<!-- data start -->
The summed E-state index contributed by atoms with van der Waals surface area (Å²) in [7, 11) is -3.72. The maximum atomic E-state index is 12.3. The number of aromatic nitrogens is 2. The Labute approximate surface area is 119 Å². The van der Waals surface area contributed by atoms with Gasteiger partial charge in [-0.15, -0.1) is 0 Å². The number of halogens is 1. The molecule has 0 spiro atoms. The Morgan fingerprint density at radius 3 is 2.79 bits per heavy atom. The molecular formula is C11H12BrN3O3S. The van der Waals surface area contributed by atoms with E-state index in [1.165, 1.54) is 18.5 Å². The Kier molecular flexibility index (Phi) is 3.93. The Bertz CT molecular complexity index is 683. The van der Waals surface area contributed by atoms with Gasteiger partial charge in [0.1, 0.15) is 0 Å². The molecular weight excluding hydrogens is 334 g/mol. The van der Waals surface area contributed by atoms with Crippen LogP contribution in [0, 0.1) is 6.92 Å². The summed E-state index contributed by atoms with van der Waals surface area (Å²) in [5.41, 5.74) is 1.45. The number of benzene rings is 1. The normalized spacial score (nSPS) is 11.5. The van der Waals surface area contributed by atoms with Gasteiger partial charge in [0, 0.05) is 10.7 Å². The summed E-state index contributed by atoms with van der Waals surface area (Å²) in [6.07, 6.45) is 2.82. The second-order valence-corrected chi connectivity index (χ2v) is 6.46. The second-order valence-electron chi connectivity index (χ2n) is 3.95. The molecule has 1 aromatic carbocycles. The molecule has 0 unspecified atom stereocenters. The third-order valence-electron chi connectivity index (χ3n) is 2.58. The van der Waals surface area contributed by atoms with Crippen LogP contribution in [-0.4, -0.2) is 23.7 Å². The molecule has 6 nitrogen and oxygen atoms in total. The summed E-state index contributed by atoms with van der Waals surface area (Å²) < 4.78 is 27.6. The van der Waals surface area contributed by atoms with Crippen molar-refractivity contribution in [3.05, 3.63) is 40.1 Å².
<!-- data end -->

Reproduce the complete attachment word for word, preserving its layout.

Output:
The summed E-state index contributed by atoms with van der Waals surface area (Å²) in [7, 11) is -3.72. The maximum atomic E-state index is 12.3. The number of aromatic nitrogens is 2. The Labute approximate surface area is 119 Å². The van der Waals surface area contributed by atoms with Gasteiger partial charge in [-0.15, -0.1) is 0 Å². The number of halogens is 1. The molecule has 0 spiro atoms. The Morgan fingerprint density at radius 3 is 2.79 bits per heavy atom. The molecular formula is C11H12BrN3O3S. The van der Waals surface area contributed by atoms with E-state index in [1.165, 1.54) is 18.5 Å². The Kier molecular flexibility index (Phi) is 3.93. The Bertz CT molecular complexity index is 683. The van der Waals surface area contributed by atoms with Gasteiger partial charge in [0.1, 0.15) is 0 Å². The molecular weight excluding hydrogens is 334 g/mol. The van der Waals surface area contributed by atoms with Crippen LogP contribution in [0, 0.1) is 6.92 Å². The summed E-state index contributed by atoms with van der Waals surface area (Å²) in [5.41, 5.74) is 1.45. The number of benzene rings is 1. The normalized spacial score (nSPS) is 11.5. The van der Waals surface area contributed by atoms with Gasteiger partial charge in [0, 0.05) is 10.7 Å². The summed E-state index contributed by atoms with van der Waals surface area (Å²) in [6.07, 6.45) is 2.82. The second-order valence-corrected chi connectivity index (χ2v) is 6.46. The second-order valence-electron chi connectivity index (χ2n) is 3.95. The molecule has 1 aromatic carbocycles. The molecule has 0 unspecified atom stereocenters. The third-order valence-electron chi connectivity index (χ3n) is 2.58. The van der Waals surface area contributed by atoms with Crippen LogP contribution in [-0.4, -0.2) is 23.7 Å². The molecule has 6 nitrogen and oxygen atoms in total. The summed E-state index contributed by atoms with van der Waals surface area (Å²) < 4.78 is 27.6. The van der Waals surface area contributed by atoms with Crippen molar-refractivity contribution in [3.05, 3.63) is 40.1 Å².